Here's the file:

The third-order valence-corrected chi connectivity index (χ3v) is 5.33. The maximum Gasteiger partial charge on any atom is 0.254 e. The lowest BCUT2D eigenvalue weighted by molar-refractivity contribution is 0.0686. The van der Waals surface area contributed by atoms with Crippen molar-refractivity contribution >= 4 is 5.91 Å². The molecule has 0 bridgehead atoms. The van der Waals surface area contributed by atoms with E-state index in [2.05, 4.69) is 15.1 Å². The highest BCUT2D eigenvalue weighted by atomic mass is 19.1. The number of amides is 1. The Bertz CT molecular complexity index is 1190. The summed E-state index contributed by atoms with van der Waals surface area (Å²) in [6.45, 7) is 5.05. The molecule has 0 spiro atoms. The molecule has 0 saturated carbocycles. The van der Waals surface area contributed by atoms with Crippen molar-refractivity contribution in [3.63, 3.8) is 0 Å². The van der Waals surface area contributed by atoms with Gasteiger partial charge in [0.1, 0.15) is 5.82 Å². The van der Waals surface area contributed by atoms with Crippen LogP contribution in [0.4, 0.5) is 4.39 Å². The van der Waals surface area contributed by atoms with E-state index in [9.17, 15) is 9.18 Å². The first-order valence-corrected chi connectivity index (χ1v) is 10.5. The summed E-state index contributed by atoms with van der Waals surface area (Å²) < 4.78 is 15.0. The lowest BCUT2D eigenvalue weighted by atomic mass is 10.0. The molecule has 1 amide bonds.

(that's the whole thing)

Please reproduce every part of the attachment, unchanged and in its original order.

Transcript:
The third-order valence-corrected chi connectivity index (χ3v) is 5.33. The maximum Gasteiger partial charge on any atom is 0.254 e. The lowest BCUT2D eigenvalue weighted by molar-refractivity contribution is 0.0686. The van der Waals surface area contributed by atoms with Crippen molar-refractivity contribution >= 4 is 5.91 Å². The molecule has 0 bridgehead atoms. The van der Waals surface area contributed by atoms with E-state index in [2.05, 4.69) is 15.1 Å². The highest BCUT2D eigenvalue weighted by atomic mass is 19.1. The number of amides is 1. The Bertz CT molecular complexity index is 1190. The summed E-state index contributed by atoms with van der Waals surface area (Å²) in [6.45, 7) is 5.05. The molecule has 0 spiro atoms. The molecule has 0 saturated carbocycles. The van der Waals surface area contributed by atoms with Crippen molar-refractivity contribution in [3.63, 3.8) is 0 Å². The van der Waals surface area contributed by atoms with Gasteiger partial charge in [0.1, 0.15) is 5.82 Å². The van der Waals surface area contributed by atoms with Crippen LogP contribution in [0.4, 0.5) is 4.39 Å². The van der Waals surface area contributed by atoms with E-state index in [9.17, 15) is 9.18 Å². The first-order valence-corrected chi connectivity index (χ1v) is 10.5. The summed E-state index contributed by atoms with van der Waals surface area (Å²) < 4.78 is 15.0. The lowest BCUT2D eigenvalue weighted by atomic mass is 10.0. The molecule has 1 amide bonds.